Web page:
A Vote Of Her Own
The 1970s galvanised women into political action more than any decade before: it was the era of `Women's Liberation'. With the voting age lowered from 21 to 18 in 1971, more women than ever were adding their voices to the ongoing debate about women's issues.
|Courtesy of The West Australian|
A new branch of the long running Women's Service Guilds, called the Harvest Guild, was formed in 1972. The President, Wendy Fatin, appeared
in a controversial television interview to advocate legislation for the advertising of contraceptives. She went on to become the Federal Member for Canning, then Brand, and was appointed Minister Assisting the Prime Minister for the Status of Women.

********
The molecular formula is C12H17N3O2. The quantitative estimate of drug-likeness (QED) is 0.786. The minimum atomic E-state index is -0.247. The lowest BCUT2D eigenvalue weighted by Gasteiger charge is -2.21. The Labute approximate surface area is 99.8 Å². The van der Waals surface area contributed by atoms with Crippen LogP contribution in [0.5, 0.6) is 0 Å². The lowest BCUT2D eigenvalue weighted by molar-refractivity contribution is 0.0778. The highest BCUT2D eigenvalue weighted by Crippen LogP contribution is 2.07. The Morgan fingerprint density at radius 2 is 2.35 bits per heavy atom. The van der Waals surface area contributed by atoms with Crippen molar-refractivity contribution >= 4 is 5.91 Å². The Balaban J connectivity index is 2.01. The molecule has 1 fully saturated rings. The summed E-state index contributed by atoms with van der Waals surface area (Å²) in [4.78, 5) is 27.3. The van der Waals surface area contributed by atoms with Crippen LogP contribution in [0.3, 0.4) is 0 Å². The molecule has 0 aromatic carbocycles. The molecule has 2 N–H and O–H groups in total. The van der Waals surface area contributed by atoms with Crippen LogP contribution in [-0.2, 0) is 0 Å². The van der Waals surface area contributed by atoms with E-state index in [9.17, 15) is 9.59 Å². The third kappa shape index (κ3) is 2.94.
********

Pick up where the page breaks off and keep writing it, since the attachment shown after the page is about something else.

Another organisation formed in the early 70s was the Women's Electoral Lobby. One of the original members was Dot Goodrick, who later became the Lobby's
|The 1970s galvanised women into political action more than any decade before: it was the era of `Women's Liberation'. |
representative to the Fraser Government. The Lobby aimed to give women more power, challenge the male monopoly on public decision making, obtain private and public equality for women, educate political candidates on women's issues, and obtain workplace reforms such as maternity leave and child care.
On the world stage, 1975 was designated International Women's Year and the start of the United Nation's Decade for Women. The decade ended with Margaret Thatcher being elected the British Prime Minister.